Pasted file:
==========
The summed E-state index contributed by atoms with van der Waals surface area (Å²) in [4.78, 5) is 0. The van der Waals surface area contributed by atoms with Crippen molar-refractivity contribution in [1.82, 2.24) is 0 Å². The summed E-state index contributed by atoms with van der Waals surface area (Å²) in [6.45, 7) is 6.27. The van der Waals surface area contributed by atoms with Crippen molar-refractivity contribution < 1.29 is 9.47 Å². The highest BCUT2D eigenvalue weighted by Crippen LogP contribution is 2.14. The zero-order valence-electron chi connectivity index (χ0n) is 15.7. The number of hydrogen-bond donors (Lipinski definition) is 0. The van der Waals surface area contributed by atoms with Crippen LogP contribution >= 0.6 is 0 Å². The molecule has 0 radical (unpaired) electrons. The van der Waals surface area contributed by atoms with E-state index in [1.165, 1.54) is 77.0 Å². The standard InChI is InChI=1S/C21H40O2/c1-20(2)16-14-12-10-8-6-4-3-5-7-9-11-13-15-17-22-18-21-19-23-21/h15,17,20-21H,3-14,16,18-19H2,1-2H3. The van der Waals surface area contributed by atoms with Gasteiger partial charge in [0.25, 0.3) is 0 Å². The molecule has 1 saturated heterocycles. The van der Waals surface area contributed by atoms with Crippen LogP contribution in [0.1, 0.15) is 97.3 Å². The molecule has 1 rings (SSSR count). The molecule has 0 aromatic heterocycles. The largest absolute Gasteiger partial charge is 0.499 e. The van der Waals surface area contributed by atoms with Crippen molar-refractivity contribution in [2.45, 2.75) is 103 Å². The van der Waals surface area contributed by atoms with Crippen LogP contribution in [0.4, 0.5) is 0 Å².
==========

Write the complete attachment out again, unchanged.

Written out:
The summed E-state index contributed by atoms with van der Waals surface area (Å²) in [4.78, 5) is 0. The van der Waals surface area contributed by atoms with Crippen molar-refractivity contribution in [1.82, 2.24) is 0 Å². The summed E-state index contributed by atoms with van der Waals surface area (Å²) in [6.45, 7) is 6.27. The van der Waals surface area contributed by atoms with Crippen molar-refractivity contribution < 1.29 is 9.47 Å². The highest BCUT2D eigenvalue weighted by Crippen LogP contribution is 2.14. The zero-order valence-electron chi connectivity index (χ0n) is 15.7. The number of hydrogen-bond donors (Lipinski definition) is 0. The van der Waals surface area contributed by atoms with Crippen LogP contribution >= 0.6 is 0 Å². The molecule has 0 radical (unpaired) electrons. The van der Waals surface area contributed by atoms with E-state index in [1.165, 1.54) is 77.0 Å². The standard InChI is InChI=1S/C21H40O2/c1-20(2)16-14-12-10-8-6-4-3-5-7-9-11-13-15-17-22-18-21-19-23-21/h15,17,20-21H,3-14,16,18-19H2,1-2H3. The van der Waals surface area contributed by atoms with Gasteiger partial charge in [0.25, 0.3) is 0 Å². The molecule has 1 saturated heterocycles. The van der Waals surface area contributed by atoms with Crippen LogP contribution in [0.1, 0.15) is 97.3 Å². The molecule has 1 rings (SSSR count). The molecule has 0 aromatic heterocycles. The largest absolute Gasteiger partial charge is 0.499 e. The van der Waals surface area contributed by atoms with Crippen molar-refractivity contribution in [2.45, 2.75) is 103 Å². The van der Waals surface area contributed by atoms with Crippen LogP contribution in [0.4, 0.5) is 0 Å².